A Central Valley High School teenager who nearly lost her life to a blood infection is ready to graduate with her class and become a nurse to help others.
Before November 2015, Brittney Davis was a typical high school senior, spending time with her friends and riding her horse, Cloudy. When she got sick, her family thought maybe she had the flu and took her to Sacred Heart Children's Hospital.
"She went into the hospital... and, we thought she was going to get some fluids and be home later that day," said Brittney's dad Darren Davis. "Then, you end up talking with the doctor and they tell you your daughter may need to go on life support."
Doctors determined Brittney had a life-threatening blood infection. Within hours that day, their worlds turned upside down.
"In the beginning, I wasn't aware of how close I was to basically dying," said Brittney. "When my family told me what was going on, it felt like a dream. I would lay in the bed and think, why am I not waking up from this?"
Saving Brittney's life meant putting her under, in a medically-inducted coma that stretched on for weeks. Her 13-year old sister couldn't even visit her in the PICU at Children's Hospital. Brittney's parents could do nothing but wait.
"You sit by their side and you talk to them and you hold their hand and rub their hand," Darren Davis explained. "It's just what you do, you can't leave them."
While doctors watched over Brittney, the staff at Children's Hospital took care of her family. A chaplain counseled and guided them, as Child Life Specialists worked with her sister to understand what was happening. Some parents would compare it to feeling like a free fall; feeling out of control as your child's life hangs in the balance. The Davis found their safety net in that team of hospital staff.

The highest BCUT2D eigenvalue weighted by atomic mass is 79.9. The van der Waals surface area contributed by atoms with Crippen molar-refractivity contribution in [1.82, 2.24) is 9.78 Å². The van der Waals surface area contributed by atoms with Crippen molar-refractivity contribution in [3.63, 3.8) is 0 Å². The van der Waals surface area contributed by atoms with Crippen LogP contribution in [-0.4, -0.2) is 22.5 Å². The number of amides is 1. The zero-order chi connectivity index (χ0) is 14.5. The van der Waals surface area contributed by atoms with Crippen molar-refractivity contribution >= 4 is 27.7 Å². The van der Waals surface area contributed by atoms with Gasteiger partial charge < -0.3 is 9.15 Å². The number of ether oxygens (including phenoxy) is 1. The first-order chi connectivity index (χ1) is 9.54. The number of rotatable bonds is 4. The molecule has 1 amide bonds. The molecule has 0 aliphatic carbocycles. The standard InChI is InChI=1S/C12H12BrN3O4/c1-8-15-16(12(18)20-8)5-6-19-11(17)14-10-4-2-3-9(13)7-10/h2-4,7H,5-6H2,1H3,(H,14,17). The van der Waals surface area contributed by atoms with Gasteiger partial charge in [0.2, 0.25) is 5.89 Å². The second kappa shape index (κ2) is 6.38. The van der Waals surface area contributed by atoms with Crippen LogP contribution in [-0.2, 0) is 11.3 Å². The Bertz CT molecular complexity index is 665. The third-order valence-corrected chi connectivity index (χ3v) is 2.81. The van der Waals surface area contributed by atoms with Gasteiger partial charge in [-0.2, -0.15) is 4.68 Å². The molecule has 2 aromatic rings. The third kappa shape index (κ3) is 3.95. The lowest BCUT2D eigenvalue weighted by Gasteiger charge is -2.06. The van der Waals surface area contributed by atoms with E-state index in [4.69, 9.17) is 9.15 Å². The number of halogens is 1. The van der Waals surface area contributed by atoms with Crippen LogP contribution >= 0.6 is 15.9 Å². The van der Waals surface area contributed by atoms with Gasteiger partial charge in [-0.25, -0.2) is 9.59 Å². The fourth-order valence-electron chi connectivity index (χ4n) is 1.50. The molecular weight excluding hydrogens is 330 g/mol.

"When you're upset as a parent and it's hard for you to smile, you can't let your child see that," Darren said. "You have to smile for them as well. That's where they come in and help us out."
As Brittney emerged from that coma, that team was waiting for her, too.
"I think the child life specialists mainly helped me with coping with things," said Brittney. "She would bring me headphones, always offer coloring, things to read. Simple things, just so you're not sitting there in bed, depressed and upset all the time."
With their help, Brittney grew stronger and found something in herself she never knew existed.
"I wish it wouldn't have happened this way, but I feel like I'm a better person and me and my are a lot closer than we ever have been," Brittney said. "I just value my life and things in my life a lot more now."
Every day now, is the future that once felt uncertain. Back in the arena watching her house Cloudy, she seems reminders of what life once was and what lies ahead. In a few weeks, she'll reach a milestone that seemed impossible just a few months ago.
"I'll graduate with my class and I'm hopefully going to walk at graduation," she explained. She's in a wheelchair now and needs to get stronger to walk on her own. But, a favorite teacher has offered to walk with her to mark that important day.
After that, she just wants to get strong enough to ride Cloudy and feel the freedom that comes with life on the back of her horse.
"Seeing her makes me happy," Brittney said, with tears in her eyes. "This is where I like to be; this is my safe place."